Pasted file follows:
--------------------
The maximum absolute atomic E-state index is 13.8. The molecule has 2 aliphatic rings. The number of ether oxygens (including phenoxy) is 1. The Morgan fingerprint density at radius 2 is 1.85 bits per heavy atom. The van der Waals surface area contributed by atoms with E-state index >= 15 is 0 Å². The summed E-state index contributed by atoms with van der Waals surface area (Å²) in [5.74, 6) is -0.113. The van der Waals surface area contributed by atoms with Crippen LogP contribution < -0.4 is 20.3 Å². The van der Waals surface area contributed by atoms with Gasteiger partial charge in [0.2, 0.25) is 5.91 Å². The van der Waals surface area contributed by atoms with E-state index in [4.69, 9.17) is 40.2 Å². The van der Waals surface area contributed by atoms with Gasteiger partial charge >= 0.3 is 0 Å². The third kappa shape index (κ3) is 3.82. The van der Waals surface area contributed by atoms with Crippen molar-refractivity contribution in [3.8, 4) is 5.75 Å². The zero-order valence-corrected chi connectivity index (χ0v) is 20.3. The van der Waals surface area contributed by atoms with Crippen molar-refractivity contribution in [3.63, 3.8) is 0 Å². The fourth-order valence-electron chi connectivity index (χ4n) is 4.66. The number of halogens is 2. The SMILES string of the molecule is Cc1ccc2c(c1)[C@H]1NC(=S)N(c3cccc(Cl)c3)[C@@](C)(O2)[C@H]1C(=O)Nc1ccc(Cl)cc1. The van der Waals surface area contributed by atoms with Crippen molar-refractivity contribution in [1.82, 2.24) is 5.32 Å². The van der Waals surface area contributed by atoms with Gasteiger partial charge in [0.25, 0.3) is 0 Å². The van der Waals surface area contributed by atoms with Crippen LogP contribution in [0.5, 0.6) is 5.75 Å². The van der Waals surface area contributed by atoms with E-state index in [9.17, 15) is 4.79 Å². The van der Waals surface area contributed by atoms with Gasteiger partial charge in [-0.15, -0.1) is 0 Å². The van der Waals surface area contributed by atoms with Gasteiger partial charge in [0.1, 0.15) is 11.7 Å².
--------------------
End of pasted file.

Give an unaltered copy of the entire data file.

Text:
The maximum absolute atomic E-state index is 13.8. The molecule has 2 aliphatic rings. The number of ether oxygens (including phenoxy) is 1. The Morgan fingerprint density at radius 2 is 1.85 bits per heavy atom. The van der Waals surface area contributed by atoms with E-state index >= 15 is 0 Å². The summed E-state index contributed by atoms with van der Waals surface area (Å²) in [5.74, 6) is -0.113. The van der Waals surface area contributed by atoms with Crippen LogP contribution < -0.4 is 20.3 Å². The van der Waals surface area contributed by atoms with Gasteiger partial charge in [0.2, 0.25) is 5.91 Å². The van der Waals surface area contributed by atoms with E-state index in [4.69, 9.17) is 40.2 Å². The van der Waals surface area contributed by atoms with Gasteiger partial charge >= 0.3 is 0 Å². The third kappa shape index (κ3) is 3.82. The van der Waals surface area contributed by atoms with Crippen molar-refractivity contribution in [3.8, 4) is 5.75 Å². The zero-order valence-corrected chi connectivity index (χ0v) is 20.3. The van der Waals surface area contributed by atoms with Crippen molar-refractivity contribution in [3.63, 3.8) is 0 Å². The fourth-order valence-electron chi connectivity index (χ4n) is 4.66. The number of halogens is 2. The SMILES string of the molecule is Cc1ccc2c(c1)[C@H]1NC(=S)N(c3cccc(Cl)c3)[C@@](C)(O2)[C@H]1C(=O)Nc1ccc(Cl)cc1. The van der Waals surface area contributed by atoms with Crippen molar-refractivity contribution in [1.82, 2.24) is 5.32 Å². The van der Waals surface area contributed by atoms with Gasteiger partial charge in [0.25, 0.3) is 0 Å². The van der Waals surface area contributed by atoms with Crippen LogP contribution in [0.5, 0.6) is 5.75 Å². The van der Waals surface area contributed by atoms with E-state index in [9.17, 15) is 4.79 Å². The van der Waals surface area contributed by atoms with Gasteiger partial charge in [-0.15, -0.1) is 0 Å². The van der Waals surface area contributed by atoms with Gasteiger partial charge in [0.1, 0.15) is 11.7 Å².